Dear UNISON Member,

I am UNISON’s Assistant General Secretary for Bargaining, Negotiations and Equalities. I’ve worked for UNISON members for over 25 years, negotiating better pay and conditions for you across all sectors.

I grew up in Drumchapel, a big council housing estate in Glasgow. It was a daily struggle for my mother, working as a school cleaner and dinner lady, to rear me, my two brothers and sister. My father worked mostly as a general labourer, and after he left when I was 11, it was my mother who brought us up.

Most people in Drumchapel, near Clydebank, worked in the shipyards or factories. As a community, we helped each other out. Often my neighbours would bring round a pot of soup, because they had “made too much”, or the ends of bread, when they knew my mother was short of money to buy food.

That life experience shaped my beliefs. I understand to this day the hard graft that goes into working, to raising a family and the desire for everyone to have a better life. It gave me the determination to persevere even when things seem bleak and gave me a great sense of community and the power of solidarity and strength in trade unions to make life better.

I left school at the age of 16. I was interested in politics and when I heard Jimmy Reid, of UCS fame, speak at a rally for 2 hours without notes, I was inspired to join the Communist Party. So it was socialist Sunday school for me and selling copies of the Morning Star outside Maryhill working men’s club. Some years later, I left the CP, and joined the Labour Party - I’ve been a member for 30 years.

My first jobs were in the civil service, in the NHS and in shops, and when I was 22, I went to university and got a degree in English and history. I am married to Robert, who has worked in adult social care for more than 30 years; we have a daughter and a son.

After university, I worked at Glasgow city council as a housing officer, followed by a few years at the GMB representing workers at industrial tribunals. I then moved to a legal assistant job in the union’s head office in London, where I became involved in the first equal value case. I also picked up other equalities work, introduced training courses for women and subsequently moved to NALGO to become their Women's Officer.

At NALGO, I ran the first three national women’s conferences for the union and set up and ran training courses for activists. When the merger came and UNISON was created – it was a fantastic move, a really exciting time – it gave me access to a whole range of other women members and activists. The union created a strong industrial base in the public services, with equality built right into the heart of the union.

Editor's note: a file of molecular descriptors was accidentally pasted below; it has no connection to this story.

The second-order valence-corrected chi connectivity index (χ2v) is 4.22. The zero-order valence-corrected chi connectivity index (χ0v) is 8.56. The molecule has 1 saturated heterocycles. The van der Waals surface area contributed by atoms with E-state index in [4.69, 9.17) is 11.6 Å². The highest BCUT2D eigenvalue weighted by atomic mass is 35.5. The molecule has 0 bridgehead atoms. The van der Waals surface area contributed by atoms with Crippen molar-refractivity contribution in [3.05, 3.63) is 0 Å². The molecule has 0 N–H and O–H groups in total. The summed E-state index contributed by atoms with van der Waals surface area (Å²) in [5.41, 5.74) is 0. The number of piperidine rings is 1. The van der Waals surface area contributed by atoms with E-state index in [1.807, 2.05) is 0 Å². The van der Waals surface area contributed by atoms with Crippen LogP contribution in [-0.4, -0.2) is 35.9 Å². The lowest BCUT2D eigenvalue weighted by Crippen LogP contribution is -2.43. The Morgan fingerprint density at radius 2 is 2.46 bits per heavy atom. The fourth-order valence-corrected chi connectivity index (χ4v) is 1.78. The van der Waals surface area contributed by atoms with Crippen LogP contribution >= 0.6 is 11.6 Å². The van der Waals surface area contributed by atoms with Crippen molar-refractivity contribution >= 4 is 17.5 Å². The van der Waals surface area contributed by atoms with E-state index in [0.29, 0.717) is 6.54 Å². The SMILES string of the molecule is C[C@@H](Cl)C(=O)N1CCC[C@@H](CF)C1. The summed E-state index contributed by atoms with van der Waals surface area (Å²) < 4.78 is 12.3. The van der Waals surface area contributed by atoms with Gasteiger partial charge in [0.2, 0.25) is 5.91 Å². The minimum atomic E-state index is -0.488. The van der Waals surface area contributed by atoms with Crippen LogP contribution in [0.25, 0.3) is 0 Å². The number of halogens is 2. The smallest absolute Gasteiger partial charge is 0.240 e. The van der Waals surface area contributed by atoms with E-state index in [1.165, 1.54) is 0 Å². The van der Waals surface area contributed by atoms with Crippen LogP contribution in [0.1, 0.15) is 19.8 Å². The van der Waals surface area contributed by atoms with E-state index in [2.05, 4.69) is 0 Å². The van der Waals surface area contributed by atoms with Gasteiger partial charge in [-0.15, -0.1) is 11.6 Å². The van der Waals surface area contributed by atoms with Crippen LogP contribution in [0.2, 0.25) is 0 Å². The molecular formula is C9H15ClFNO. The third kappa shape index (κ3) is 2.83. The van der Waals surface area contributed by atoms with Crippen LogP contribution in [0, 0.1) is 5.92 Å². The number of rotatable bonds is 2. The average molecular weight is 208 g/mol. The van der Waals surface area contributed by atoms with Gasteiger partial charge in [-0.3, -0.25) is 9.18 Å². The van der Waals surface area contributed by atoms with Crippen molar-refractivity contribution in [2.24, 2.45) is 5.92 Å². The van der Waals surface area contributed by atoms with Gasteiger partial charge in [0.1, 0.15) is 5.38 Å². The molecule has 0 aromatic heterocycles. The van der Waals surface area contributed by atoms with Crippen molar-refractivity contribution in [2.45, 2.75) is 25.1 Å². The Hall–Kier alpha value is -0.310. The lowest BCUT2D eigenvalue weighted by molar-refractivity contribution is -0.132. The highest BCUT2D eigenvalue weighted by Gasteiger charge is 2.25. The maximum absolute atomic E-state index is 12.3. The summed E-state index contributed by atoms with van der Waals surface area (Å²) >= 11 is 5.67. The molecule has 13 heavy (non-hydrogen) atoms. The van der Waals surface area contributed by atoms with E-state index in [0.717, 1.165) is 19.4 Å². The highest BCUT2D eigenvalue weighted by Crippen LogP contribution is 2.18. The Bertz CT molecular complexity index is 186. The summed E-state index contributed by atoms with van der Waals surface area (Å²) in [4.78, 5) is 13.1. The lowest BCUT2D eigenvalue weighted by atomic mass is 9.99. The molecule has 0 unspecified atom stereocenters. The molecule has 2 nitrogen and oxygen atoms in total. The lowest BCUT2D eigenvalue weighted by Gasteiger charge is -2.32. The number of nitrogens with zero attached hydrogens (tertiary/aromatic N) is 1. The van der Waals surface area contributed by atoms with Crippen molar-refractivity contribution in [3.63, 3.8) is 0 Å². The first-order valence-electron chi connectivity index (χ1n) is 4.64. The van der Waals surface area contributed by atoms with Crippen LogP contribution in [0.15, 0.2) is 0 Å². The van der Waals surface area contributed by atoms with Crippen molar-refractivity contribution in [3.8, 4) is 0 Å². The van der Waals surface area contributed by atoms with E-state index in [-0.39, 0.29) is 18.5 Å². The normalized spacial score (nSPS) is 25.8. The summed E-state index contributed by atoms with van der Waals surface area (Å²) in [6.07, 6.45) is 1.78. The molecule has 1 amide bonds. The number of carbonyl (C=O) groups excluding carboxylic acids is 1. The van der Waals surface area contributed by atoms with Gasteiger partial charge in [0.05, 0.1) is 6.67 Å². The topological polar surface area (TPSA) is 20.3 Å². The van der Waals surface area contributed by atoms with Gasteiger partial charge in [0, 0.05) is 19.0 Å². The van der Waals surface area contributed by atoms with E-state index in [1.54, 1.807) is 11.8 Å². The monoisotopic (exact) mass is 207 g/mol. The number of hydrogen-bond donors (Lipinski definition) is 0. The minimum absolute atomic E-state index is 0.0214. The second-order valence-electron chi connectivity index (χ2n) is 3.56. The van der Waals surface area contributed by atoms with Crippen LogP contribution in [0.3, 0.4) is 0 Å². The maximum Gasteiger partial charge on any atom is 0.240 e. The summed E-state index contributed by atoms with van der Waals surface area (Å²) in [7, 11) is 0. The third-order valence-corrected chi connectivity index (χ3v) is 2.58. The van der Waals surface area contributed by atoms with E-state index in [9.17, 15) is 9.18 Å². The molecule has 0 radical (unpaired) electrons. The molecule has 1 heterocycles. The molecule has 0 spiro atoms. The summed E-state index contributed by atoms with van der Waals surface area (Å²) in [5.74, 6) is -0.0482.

All my working life, I’ve taken action to improve the lives of our members and working people. In UNISON, I’ve worked across all sectors, representing members and handling equal pay and equality issues. I have negotiated national agreements in universities and college sectors, for school staff, for police members, in local government and in the NHS, as well as with national private and voluntary sector employers.

I’ve stood up to governments and employers; given a strong voice to UNISON members, defended public sector pensions, forced the Government to back down on ending national pay rates and introducing regional pay, and made sure the most marginalised workers are never forgotten. I have fought and won national disputes.

From the first equal value case in Liverpool to the recent victory for thousands of members in Glasgow, I have put words into action.

During the current Covid-19 crisis, I have been speaking up for our members across all sectors. I have taken our demands for PPE, safe working conditions, risk assessments and safe reopening of workplaces to the heart of government. I have fought to ensure the appalling risks faced by Black workers, disabled workers and other vulnerable groups are addressed by employers and political leaders across the UK.

I have been speaking up for our health and social care workers, highlighting the crisis in care and the dreadful working conditions our members have been facing. But the pandemic has been fought by hundreds of thousands of public service workers - in the police service, in energy and water companies, in schools and in transport, by refuse collectors, welfare rights advisors and environmental health officers - in the huge range of jobs in local government that keep our communities safe and well.

I represent UNISON on the European Public Services Union and Public Services International health and social services committees. I led the campaign for standards and training for health and social care assistants, negotiated with EU employers on safe staffing levels in hospitals, and on a wide range of health and safety initiatives. This collaboration between international unions is critically important in the fight for universal access to free healthcare, decent pay and conditions and safety for the workforce across the globe.

The world of work has changed drastically over the past 25 years, but the change will be more marked post Covid-19. We need a modern, organising union fit for the future. Whether our members are on the road, or across different sites, working in people’s homes or in the community alone, in a school, a call centre or in a library, UNISON must be there to support and represent them and to give them a voice in the union.

I will make sure UNISON is a campaigning union, responsive to members’ needs, supporting branches and activists, fighting for workers’ rights and better pay and conditions. I will always speak up for public services and the amazing people who provide them.